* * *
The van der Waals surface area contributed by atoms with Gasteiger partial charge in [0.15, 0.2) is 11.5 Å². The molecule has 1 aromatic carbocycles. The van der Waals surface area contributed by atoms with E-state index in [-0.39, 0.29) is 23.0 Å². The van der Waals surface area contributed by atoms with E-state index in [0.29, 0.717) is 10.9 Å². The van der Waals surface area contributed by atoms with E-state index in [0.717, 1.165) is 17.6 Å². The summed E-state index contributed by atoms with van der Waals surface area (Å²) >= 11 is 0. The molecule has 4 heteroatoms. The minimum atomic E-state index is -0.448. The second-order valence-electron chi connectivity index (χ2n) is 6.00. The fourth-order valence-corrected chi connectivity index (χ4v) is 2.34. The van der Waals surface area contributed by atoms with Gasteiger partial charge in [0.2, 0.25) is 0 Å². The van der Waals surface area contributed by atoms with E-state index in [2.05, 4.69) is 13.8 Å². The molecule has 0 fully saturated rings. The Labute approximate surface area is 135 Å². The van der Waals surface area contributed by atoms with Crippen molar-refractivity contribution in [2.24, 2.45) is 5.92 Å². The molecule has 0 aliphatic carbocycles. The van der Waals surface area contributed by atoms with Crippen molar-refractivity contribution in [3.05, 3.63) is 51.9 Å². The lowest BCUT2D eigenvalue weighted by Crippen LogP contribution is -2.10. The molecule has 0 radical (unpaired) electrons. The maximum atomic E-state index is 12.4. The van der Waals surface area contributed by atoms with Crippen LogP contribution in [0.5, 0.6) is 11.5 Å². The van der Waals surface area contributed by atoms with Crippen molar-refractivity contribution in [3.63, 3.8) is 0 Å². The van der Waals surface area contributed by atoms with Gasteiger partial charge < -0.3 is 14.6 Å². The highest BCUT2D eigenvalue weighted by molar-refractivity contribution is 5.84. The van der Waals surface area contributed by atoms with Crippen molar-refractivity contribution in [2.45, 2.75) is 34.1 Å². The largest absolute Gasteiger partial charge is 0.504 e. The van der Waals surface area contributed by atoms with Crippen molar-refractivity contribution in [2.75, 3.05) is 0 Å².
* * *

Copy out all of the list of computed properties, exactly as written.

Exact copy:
The van der Waals surface area contributed by atoms with Gasteiger partial charge in [0.15, 0.2) is 11.5 Å². The molecule has 1 aromatic carbocycles. The van der Waals surface area contributed by atoms with E-state index in [-0.39, 0.29) is 23.0 Å². The van der Waals surface area contributed by atoms with E-state index in [0.29, 0.717) is 10.9 Å². The van der Waals surface area contributed by atoms with E-state index in [0.717, 1.165) is 17.6 Å². The summed E-state index contributed by atoms with van der Waals surface area (Å²) >= 11 is 0. The molecule has 4 heteroatoms. The minimum atomic E-state index is -0.448. The second-order valence-electron chi connectivity index (χ2n) is 6.00. The fourth-order valence-corrected chi connectivity index (χ4v) is 2.34. The van der Waals surface area contributed by atoms with Gasteiger partial charge in [0.2, 0.25) is 0 Å². The van der Waals surface area contributed by atoms with E-state index in [2.05, 4.69) is 13.8 Å². The molecule has 0 fully saturated rings. The Labute approximate surface area is 135 Å². The van der Waals surface area contributed by atoms with Crippen molar-refractivity contribution in [2.24, 2.45) is 5.92 Å². The molecule has 0 aliphatic carbocycles. The van der Waals surface area contributed by atoms with Crippen molar-refractivity contribution in [3.05, 3.63) is 51.9 Å². The lowest BCUT2D eigenvalue weighted by Crippen LogP contribution is -2.10. The molecule has 0 radical (unpaired) electrons. The maximum atomic E-state index is 12.4. The van der Waals surface area contributed by atoms with Crippen LogP contribution in [0.5, 0.6) is 11.5 Å². The van der Waals surface area contributed by atoms with Crippen molar-refractivity contribution in [3.63, 3.8) is 0 Å². The van der Waals surface area contributed by atoms with Gasteiger partial charge < -0.3 is 14.6 Å². The highest BCUT2D eigenvalue weighted by molar-refractivity contribution is 5.84. The van der Waals surface area contributed by atoms with Crippen molar-refractivity contribution in [2.45, 2.75) is 34.1 Å². The largest absolute Gasteiger partial charge is 0.504 e. The van der Waals surface area contributed by atoms with Crippen molar-refractivity contribution in [2.75, 3.05) is 0 Å².